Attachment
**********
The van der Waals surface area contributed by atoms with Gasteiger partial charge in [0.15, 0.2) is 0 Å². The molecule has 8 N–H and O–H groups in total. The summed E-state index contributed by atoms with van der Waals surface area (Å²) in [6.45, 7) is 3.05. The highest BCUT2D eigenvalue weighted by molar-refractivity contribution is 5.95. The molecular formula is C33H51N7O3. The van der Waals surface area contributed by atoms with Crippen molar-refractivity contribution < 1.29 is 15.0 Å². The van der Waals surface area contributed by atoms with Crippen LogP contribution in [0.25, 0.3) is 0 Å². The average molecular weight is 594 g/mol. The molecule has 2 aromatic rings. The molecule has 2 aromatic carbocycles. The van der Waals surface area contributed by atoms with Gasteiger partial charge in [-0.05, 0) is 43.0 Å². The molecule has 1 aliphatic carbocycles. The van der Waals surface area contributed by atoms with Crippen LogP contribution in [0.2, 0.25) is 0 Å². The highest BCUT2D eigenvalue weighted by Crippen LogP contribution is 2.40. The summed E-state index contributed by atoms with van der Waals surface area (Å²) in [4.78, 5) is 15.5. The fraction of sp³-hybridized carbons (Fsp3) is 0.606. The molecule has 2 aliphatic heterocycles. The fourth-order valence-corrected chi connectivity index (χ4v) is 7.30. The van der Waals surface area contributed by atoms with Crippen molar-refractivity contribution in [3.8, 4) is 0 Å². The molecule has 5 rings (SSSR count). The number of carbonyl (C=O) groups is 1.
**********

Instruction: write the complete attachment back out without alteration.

The van der Waals surface area contributed by atoms with Gasteiger partial charge in [0.15, 0.2) is 0 Å². The molecule has 8 N–H and O–H groups in total. The summed E-state index contributed by atoms with van der Waals surface area (Å²) in [6.45, 7) is 3.05. The highest BCUT2D eigenvalue weighted by molar-refractivity contribution is 5.95. The molecular formula is C33H51N7O3. The van der Waals surface area contributed by atoms with Crippen molar-refractivity contribution < 1.29 is 15.0 Å². The van der Waals surface area contributed by atoms with Crippen LogP contribution in [0.25, 0.3) is 0 Å². The average molecular weight is 594 g/mol. The molecule has 2 aromatic rings. The molecule has 2 aromatic carbocycles. The van der Waals surface area contributed by atoms with Gasteiger partial charge in [-0.05, 0) is 43.0 Å². The molecule has 1 aliphatic carbocycles. The van der Waals surface area contributed by atoms with Crippen LogP contribution in [0.2, 0.25) is 0 Å². The highest BCUT2D eigenvalue weighted by Crippen LogP contribution is 2.40. The summed E-state index contributed by atoms with van der Waals surface area (Å²) in [4.78, 5) is 15.5. The fraction of sp³-hybridized carbons (Fsp3) is 0.606. The molecule has 2 aliphatic heterocycles. The fourth-order valence-corrected chi connectivity index (χ4v) is 7.30. The van der Waals surface area contributed by atoms with Crippen molar-refractivity contribution in [3.8, 4) is 0 Å². The molecule has 5 rings (SSSR count). The number of carbonyl (C=O) groups is 1.